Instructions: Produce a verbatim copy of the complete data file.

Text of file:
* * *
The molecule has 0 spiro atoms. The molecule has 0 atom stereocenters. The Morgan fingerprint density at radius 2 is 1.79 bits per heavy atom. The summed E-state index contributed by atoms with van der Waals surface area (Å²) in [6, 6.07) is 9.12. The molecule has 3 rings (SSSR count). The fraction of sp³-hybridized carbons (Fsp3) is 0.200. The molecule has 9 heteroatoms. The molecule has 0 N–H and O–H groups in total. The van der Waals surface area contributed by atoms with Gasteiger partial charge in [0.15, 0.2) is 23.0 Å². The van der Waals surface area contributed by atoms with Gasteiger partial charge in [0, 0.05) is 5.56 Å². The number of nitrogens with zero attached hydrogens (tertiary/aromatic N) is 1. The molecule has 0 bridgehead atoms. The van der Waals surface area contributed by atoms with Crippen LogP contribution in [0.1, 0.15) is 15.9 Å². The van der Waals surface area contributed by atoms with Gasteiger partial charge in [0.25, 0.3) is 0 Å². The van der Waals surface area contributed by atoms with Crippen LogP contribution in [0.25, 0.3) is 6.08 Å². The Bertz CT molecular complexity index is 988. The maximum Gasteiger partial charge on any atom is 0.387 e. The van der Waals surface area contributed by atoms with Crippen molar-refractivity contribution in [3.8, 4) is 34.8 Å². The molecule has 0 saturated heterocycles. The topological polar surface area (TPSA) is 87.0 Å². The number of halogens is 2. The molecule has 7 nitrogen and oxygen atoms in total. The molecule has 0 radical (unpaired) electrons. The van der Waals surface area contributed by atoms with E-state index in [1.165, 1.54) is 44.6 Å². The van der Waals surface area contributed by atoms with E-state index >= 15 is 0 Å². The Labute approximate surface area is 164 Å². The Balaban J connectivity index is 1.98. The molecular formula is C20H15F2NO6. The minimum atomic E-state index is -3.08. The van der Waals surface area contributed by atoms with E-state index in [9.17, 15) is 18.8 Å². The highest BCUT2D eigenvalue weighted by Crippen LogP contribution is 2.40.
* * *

The molecule has 0 spiro atoms. The molecule has 0 atom stereocenters. The Morgan fingerprint density at radius 2 is 1.79 bits per heavy atom. The summed E-state index contributed by atoms with van der Waals surface area (Å²) in [6, 6.07) is 9.12. The molecule has 3 rings (SSSR count). The fraction of sp³-hybridized carbons (Fsp3) is 0.200. The molecule has 9 heteroatoms. The molecule has 0 N–H and O–H groups in total. The van der Waals surface area contributed by atoms with Gasteiger partial charge in [0.15, 0.2) is 23.0 Å². The van der Waals surface area contributed by atoms with Gasteiger partial charge in [0, 0.05) is 5.56 Å². The number of nitrogens with zero attached hydrogens (tertiary/aromatic N) is 1. The molecule has 0 bridgehead atoms. The van der Waals surface area contributed by atoms with Crippen LogP contribution in [0.1, 0.15) is 15.9 Å². The van der Waals surface area contributed by atoms with Gasteiger partial charge in [0.25, 0.3) is 0 Å². The van der Waals surface area contributed by atoms with Crippen LogP contribution in [0.25, 0.3) is 6.08 Å². The Bertz CT molecular complexity index is 988. The maximum Gasteiger partial charge on any atom is 0.387 e. The van der Waals surface area contributed by atoms with Crippen molar-refractivity contribution in [3.8, 4) is 34.8 Å². The molecule has 0 saturated heterocycles. The topological polar surface area (TPSA) is 87.0 Å². The number of halogens is 2. The molecule has 7 nitrogen and oxygen atoms in total. The molecule has 0 radical (unpaired) electrons. The van der Waals surface area contributed by atoms with E-state index in [1.165, 1.54) is 44.6 Å². The van der Waals surface area contributed by atoms with E-state index >= 15 is 0 Å². The Labute approximate surface area is 164 Å². The Balaban J connectivity index is 1.98. The molecular formula is C20H15F2NO6. The minimum atomic E-state index is -3.08. The van der Waals surface area contributed by atoms with E-state index in [9.17, 15) is 18.8 Å². The highest BCUT2D eigenvalue weighted by Crippen LogP contribution is 2.40.